News World Donald Trump forced to deny reports he worked for Russia, concealed Putin talks
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Donald Trump forced to deny reports he worked for Russia, concealed Putin talks

Donald Trump and Vladimir Putin Russia
The US President has been besieged by damning reports over the weekend. Photo: AP
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US President Donald Trump has been forced to deny he was working  for Russia and took extraordinary steps to conceal his discussions with President Vladimir Putin.

Reports by The Washington Post over the weekend raised questions about Mr Trump’s private meetings with the Russian President and revealed an FBI investigation into his behaviour after he fired FBI Director James Comey.

The New York Times cited unnamed former law enforcement officials as saying they began investigating the possibility Mr Trump was currently, or ever had, worked for Russia after he fired Mr Comey.

Mr Comey was leading an investigation into Russia’s alleged interference in the 2016 US presidential election at the time of his dismissal.

The Washington Post on Sunday night reported that Mr Trump took steps to conceal details about his conversations with the Russian President.

The paper reported that Mr Trump took notes from his interpreter and instructed the person not to discuss the details of his conversation with others.

Mr Trump responded to the stories late Sunday during a telephone interview broadcast on Fox News by saying the accusations were “insulting”.

“I think it’s the most insulting thing I’ve ever been asked,” he said.

When asked about The Washington Post claims, Mr Trump said he and Mr Putin had “a great conversation”.

“I’m not keeping anything under wraps, I couldn’t care less. I mean, it’s so ridiculous. These people make it up,” he said.

Mr Trump compared his conversations with Mr Putin to what “every president does – you sit with the president of various countries”.

The President never answered directly whether he had worked for Russia, but went on to assert that no president had taken a harder stance against Moscow than he had.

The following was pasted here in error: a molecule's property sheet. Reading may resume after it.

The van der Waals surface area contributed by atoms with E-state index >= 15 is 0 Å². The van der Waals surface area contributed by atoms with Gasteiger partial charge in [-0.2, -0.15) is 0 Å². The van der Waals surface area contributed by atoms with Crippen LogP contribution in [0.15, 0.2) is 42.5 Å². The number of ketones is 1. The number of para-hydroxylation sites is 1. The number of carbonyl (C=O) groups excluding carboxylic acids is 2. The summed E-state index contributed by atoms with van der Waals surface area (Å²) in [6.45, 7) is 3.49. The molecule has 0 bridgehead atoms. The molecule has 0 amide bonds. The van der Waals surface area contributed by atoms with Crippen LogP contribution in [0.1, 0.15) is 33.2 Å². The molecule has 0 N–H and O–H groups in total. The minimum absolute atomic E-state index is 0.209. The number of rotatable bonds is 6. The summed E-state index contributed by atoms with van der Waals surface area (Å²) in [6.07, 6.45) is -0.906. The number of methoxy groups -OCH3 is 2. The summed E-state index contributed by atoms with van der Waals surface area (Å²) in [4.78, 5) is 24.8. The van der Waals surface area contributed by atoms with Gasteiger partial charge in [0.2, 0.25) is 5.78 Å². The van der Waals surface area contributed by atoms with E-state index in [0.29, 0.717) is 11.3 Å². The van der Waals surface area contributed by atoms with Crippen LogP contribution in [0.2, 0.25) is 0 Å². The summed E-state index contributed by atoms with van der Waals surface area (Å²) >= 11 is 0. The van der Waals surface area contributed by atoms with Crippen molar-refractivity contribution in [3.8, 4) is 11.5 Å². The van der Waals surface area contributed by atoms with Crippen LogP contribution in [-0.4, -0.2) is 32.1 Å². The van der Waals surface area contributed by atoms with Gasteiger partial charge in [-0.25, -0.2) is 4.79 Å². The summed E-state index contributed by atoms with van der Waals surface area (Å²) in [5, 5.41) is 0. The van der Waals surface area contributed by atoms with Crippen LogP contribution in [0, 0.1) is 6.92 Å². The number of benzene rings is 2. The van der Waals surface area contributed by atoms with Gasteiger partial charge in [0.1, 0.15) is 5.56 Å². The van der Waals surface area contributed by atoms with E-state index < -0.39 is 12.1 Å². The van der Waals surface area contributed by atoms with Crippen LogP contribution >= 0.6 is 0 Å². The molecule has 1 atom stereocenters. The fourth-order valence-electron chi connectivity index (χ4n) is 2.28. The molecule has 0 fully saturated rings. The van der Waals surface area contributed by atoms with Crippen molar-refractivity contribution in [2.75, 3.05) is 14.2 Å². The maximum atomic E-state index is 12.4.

“If you ask the folks in Russia, I’ve been tougher on Russia than anybody else, any other … probably any other president, period, but certainly the last three or four presidents.”

Mr Trump’s claim was disputed by Virginia Senator Mark Warner, the top Democrat on the Senate Intelligence Committee.

Senator Warner said almost all the sanctions on Russia arose not in the White House but in Congress, due to concerns by members of both parties about Moscow’s actions.

He accused the White House of being very slow to put in place the penalties.

The Republican head of the US Senate judiciary committee, Senator Lindsey Graham, meanwhile, suggested the FBI may have exceeded its authority if reports of the investigation were true.

“I am going to ask the FBI director; ‘was there a counterintelligence investigation opened up regarding the president as being a potential agent of the Russians?'” Senator Graham said.

“If this really did happen, congress needs to know about it,” he added. 

US intelligence agencies have said Moscow tried to tip the election to Mr Trump.

Russia has denied interfering, and Mr Trump has said repeatedly there was no collusion between his campaign and Moscow.

The Times reported the counterintelligence probe was sparked in part by growing alarm about Mr Trump’s behaviour, including comments he made suggesting he fired Comey over the Russia investigation, which is now being led by Special Counsel Robert Mueller.

Democratic lawmakers on Monday morning expressed concern about the Washington Post report on the President’s alleged efforts to conceal details about his conversations with Putin.

The paper reported that Mr Trump took notes from his interpreter and instructed the person not to discuss the details of his conversation with others.

“When he takes the interpreter’s notes and wants to destroy them so no one can see what was said … it raises serious questions about the relationship between this president and Putin,” the Senate’s second most-powerful Democrat, Dick Durbin, said.

In his appearance on Fox News, Mr Trump denied he was keeping anything under wraps on his meetings with Mr Putin.

Senator Chris Coons, a Democratic member of the judiciary committee, said he plans to press Mr Trump’s nominee for attorney general, William Barr, for a pledge to let Mueller complete his work.

-with AAP